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RC University: Airplanes



 


Basic Aerodynamics
Written by: Dr. Bob Motazedi
 

To put it plainly, good radio control fliers understand aerodynamics. Student pilots of real planes, of course must demonstrate a mastery of aerodynamic principles or they never earn their “wings.” Radio control pilots who neglect to learn basic aerodynamics soon discover them the hard way. Getting that plane off the ground and keeping it in the air requires more than just moving a transmitter gimbal (lever) to the left or right. You must know the forces involved in flying.

Four forces act on an airplane in flight: thrust, weight, drag, and lift. A variation of any of these forces will cause a change in the flight path of an airplane. Let’s discuss each if these factors in detail.

Thrust
Thrust is easy to understand. As the engine turns the propeller, air is forced backwards, creating thrust. This thrust then causes the airplane to be propelled forward.

Weight
Weight refers to the effect of gravity on a flying airplane. Gravity is constantly pulling the plane down towards earth.

Drag
Drag, ad the name implies, is the resistance the airplane must overcome to be propelled forward. Two types of drag affect airplanes. The first is parasitic drag. Any projection on the airplane that alters its shape, including microscopic pores on the covering, can slow down the plane. Other sources include the landing gear, radio switch, and engine. Parasitic drag increases as the airplane’s speed increases. The second form of drag is called induced drag, a by-product of lift. As a wing develops more total lift, some of that lift pulls the airplane in a rearward direction, causing it to slow down. As lift increases, the induced drag also increases.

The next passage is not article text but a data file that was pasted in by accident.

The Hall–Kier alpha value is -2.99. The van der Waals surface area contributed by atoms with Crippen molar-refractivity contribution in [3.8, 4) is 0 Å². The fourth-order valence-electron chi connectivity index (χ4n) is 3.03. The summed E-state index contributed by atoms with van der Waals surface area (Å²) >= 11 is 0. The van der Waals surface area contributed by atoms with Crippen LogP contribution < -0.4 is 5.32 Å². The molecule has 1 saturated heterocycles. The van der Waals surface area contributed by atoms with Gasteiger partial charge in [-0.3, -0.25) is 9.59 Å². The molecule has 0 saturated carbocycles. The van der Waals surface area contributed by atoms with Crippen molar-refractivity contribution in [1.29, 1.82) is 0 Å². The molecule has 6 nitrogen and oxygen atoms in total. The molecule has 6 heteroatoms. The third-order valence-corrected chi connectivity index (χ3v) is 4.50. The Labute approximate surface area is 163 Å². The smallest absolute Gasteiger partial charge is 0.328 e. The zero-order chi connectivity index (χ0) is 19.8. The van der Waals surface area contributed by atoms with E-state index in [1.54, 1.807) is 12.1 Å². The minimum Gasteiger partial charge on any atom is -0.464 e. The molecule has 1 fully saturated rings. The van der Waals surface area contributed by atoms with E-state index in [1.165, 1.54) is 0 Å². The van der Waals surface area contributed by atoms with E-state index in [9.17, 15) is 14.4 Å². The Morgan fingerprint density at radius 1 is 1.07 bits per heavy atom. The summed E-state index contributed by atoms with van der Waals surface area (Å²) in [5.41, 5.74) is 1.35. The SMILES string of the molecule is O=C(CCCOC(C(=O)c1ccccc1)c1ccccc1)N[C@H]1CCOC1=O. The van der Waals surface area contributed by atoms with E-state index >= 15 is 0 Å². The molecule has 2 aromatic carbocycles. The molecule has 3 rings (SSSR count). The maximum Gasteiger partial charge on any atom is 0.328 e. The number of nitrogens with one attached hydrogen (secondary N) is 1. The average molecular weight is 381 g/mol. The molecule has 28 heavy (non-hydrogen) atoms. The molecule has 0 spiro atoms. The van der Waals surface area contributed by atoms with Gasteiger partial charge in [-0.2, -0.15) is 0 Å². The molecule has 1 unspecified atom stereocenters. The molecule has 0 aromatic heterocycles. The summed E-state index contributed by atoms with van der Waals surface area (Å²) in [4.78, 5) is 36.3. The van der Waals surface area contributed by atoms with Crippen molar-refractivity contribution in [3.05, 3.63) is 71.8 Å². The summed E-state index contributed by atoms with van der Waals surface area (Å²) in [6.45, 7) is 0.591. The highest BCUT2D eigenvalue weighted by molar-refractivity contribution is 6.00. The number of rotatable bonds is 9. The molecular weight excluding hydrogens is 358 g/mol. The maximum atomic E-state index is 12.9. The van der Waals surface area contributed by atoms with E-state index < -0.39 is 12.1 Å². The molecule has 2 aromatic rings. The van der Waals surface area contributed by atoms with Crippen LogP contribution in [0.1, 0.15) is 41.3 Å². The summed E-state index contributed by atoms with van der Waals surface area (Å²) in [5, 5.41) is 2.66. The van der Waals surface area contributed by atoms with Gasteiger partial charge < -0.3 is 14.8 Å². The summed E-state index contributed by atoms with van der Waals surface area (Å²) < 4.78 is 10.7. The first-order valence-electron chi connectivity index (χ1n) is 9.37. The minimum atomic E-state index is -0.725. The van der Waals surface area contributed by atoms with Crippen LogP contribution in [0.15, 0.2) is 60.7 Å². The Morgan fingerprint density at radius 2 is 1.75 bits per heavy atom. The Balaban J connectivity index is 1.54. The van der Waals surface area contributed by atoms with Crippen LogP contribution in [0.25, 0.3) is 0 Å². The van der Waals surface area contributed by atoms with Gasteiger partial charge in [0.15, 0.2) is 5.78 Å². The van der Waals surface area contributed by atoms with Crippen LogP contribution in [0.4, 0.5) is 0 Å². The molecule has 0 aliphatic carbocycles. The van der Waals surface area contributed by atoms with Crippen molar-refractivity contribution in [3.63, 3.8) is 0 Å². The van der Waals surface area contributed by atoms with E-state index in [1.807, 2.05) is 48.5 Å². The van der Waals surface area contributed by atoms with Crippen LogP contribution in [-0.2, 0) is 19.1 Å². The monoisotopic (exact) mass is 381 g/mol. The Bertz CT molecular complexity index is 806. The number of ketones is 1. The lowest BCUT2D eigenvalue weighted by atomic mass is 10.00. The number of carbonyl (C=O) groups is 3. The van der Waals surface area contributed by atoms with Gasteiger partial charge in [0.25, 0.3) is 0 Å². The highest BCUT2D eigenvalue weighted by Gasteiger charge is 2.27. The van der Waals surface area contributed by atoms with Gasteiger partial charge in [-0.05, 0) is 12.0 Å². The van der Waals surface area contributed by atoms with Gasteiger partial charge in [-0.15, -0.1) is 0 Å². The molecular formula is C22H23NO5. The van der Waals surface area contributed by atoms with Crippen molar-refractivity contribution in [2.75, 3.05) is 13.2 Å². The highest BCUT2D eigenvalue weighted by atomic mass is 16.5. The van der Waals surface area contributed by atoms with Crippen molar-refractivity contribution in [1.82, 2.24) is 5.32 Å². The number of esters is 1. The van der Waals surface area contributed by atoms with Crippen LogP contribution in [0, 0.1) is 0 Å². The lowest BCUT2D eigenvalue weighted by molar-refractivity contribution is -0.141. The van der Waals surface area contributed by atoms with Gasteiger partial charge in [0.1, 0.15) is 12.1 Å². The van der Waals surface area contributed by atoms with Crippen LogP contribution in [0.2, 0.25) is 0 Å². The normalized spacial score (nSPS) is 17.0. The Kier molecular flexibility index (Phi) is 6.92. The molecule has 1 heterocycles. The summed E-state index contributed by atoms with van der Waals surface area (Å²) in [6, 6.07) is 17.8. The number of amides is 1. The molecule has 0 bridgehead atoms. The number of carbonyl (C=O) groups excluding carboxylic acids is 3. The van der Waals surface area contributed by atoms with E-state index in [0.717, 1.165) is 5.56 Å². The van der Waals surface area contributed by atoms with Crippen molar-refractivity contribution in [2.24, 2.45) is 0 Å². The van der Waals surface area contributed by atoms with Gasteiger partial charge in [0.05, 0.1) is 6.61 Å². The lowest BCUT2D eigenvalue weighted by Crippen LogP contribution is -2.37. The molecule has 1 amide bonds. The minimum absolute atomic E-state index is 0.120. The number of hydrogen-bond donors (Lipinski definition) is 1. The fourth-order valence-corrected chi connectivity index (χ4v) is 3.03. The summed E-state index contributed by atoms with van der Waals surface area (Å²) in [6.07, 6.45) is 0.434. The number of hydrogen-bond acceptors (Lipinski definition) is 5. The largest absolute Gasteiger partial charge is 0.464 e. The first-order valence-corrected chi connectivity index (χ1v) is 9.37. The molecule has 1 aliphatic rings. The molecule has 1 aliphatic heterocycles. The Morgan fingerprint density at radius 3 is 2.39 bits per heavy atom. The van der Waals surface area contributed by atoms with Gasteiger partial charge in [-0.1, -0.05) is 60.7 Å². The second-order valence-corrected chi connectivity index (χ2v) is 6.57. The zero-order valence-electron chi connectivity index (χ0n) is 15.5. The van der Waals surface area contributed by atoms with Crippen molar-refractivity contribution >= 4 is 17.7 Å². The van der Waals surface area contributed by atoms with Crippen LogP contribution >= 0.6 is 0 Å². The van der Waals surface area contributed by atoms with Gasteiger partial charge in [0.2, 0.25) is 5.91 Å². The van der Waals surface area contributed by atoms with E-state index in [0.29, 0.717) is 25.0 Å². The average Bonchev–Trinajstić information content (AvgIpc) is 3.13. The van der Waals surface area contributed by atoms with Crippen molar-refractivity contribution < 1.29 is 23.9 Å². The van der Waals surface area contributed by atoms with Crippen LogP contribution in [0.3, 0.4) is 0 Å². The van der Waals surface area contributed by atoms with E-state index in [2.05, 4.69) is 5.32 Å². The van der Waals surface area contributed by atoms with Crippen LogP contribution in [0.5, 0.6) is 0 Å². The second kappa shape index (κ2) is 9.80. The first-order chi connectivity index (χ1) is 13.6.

Lift
Lift is the fourth force; it’s the most difficult to understand and remained mostly a mystery until the 18th century. In 1738, a mathematician named Daniel Bernoulli discovered an interesting phenomenon: The pressure of a moving fluid varies with its speed. For example, if fluid is forced to move quickly through a tube, the pressure it exerts on the tube would decrease. What does this mean in terms of aerodynamics? Because of the shape of the wing, the air that flows over the top of the wing moves much faster than the air that flows beneath it (fig. 1-4). This results in less pressure on the top of the wing and comparably more pressure below. The higher pressure below pushes the wing upward.

Another way that a wing develops lift has to do with the downward deflection of air. This is the same reason that causes anyone’s hand to rise and drop in relation to how the wind hits it when held outside of a moving car. As the wind deflects off of a hand in a downward direction, the equal and opposite force crated makes the hand rise.

The same thing happens with a wing. When it is at a great or positive angle, air is also deflected downwards causing it to rise. Both of these forces (deflection and differential air flow) are involved at different times and in different amounts in generating lift on a moving wing.

To order the full text of Dr. Bob's book, "Safe and Easy Flying" or any of the many titles by Dr. Bob, call 1.800.390.HAWK.

 
 



 



 
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